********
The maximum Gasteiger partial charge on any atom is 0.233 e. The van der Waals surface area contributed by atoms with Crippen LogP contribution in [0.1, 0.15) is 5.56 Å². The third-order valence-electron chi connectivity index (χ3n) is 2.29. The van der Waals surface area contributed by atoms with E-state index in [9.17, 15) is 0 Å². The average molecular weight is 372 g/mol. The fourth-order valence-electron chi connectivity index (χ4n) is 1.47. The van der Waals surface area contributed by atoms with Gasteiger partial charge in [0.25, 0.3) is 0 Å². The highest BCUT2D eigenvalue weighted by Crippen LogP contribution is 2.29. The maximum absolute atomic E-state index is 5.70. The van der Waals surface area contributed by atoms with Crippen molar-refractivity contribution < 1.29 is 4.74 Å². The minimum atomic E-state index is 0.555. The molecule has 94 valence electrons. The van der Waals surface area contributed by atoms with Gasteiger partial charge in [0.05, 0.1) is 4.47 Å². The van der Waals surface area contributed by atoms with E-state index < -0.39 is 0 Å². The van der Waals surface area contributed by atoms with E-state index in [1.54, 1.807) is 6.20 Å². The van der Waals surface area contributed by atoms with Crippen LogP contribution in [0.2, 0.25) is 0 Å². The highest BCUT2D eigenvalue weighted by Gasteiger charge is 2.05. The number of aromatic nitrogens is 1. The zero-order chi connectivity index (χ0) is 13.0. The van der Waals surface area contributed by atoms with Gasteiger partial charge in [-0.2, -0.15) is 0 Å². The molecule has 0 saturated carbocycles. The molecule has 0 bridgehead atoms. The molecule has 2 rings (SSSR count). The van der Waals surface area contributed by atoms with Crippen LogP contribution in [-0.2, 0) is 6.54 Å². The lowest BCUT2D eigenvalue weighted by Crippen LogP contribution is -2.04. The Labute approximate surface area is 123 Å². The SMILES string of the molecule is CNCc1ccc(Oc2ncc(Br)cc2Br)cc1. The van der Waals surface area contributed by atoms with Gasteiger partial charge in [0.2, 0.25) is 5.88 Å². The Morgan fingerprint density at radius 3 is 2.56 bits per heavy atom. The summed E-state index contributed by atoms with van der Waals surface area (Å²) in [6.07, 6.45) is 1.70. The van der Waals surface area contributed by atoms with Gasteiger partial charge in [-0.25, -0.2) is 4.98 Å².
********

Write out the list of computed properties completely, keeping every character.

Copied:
The maximum Gasteiger partial charge on any atom is 0.233 e. The van der Waals surface area contributed by atoms with Crippen LogP contribution in [0.1, 0.15) is 5.56 Å². The third-order valence-electron chi connectivity index (χ3n) is 2.29. The van der Waals surface area contributed by atoms with E-state index in [9.17, 15) is 0 Å². The average molecular weight is 372 g/mol. The fourth-order valence-electron chi connectivity index (χ4n) is 1.47. The van der Waals surface area contributed by atoms with Gasteiger partial charge in [0.25, 0.3) is 0 Å². The highest BCUT2D eigenvalue weighted by Crippen LogP contribution is 2.29. The maximum absolute atomic E-state index is 5.70. The van der Waals surface area contributed by atoms with Crippen molar-refractivity contribution < 1.29 is 4.74 Å². The minimum atomic E-state index is 0.555. The molecule has 94 valence electrons. The van der Waals surface area contributed by atoms with Gasteiger partial charge in [0.05, 0.1) is 4.47 Å². The van der Waals surface area contributed by atoms with E-state index < -0.39 is 0 Å². The van der Waals surface area contributed by atoms with E-state index in [1.54, 1.807) is 6.20 Å². The van der Waals surface area contributed by atoms with Crippen LogP contribution in [0.2, 0.25) is 0 Å². The highest BCUT2D eigenvalue weighted by Gasteiger charge is 2.05. The number of aromatic nitrogens is 1. The zero-order chi connectivity index (χ0) is 13.0. The van der Waals surface area contributed by atoms with Gasteiger partial charge in [-0.2, -0.15) is 0 Å². The molecule has 0 saturated carbocycles. The molecule has 0 bridgehead atoms. The molecule has 2 rings (SSSR count). The van der Waals surface area contributed by atoms with Crippen LogP contribution in [-0.2, 0) is 6.54 Å². The lowest BCUT2D eigenvalue weighted by Crippen LogP contribution is -2.04. The Labute approximate surface area is 123 Å². The SMILES string of the molecule is CNCc1ccc(Oc2ncc(Br)cc2Br)cc1. The van der Waals surface area contributed by atoms with Gasteiger partial charge in [0.2, 0.25) is 5.88 Å². The Morgan fingerprint density at radius 3 is 2.56 bits per heavy atom. The summed E-state index contributed by atoms with van der Waals surface area (Å²) in [6.07, 6.45) is 1.70. The van der Waals surface area contributed by atoms with Gasteiger partial charge in [-0.25, -0.2) is 4.98 Å².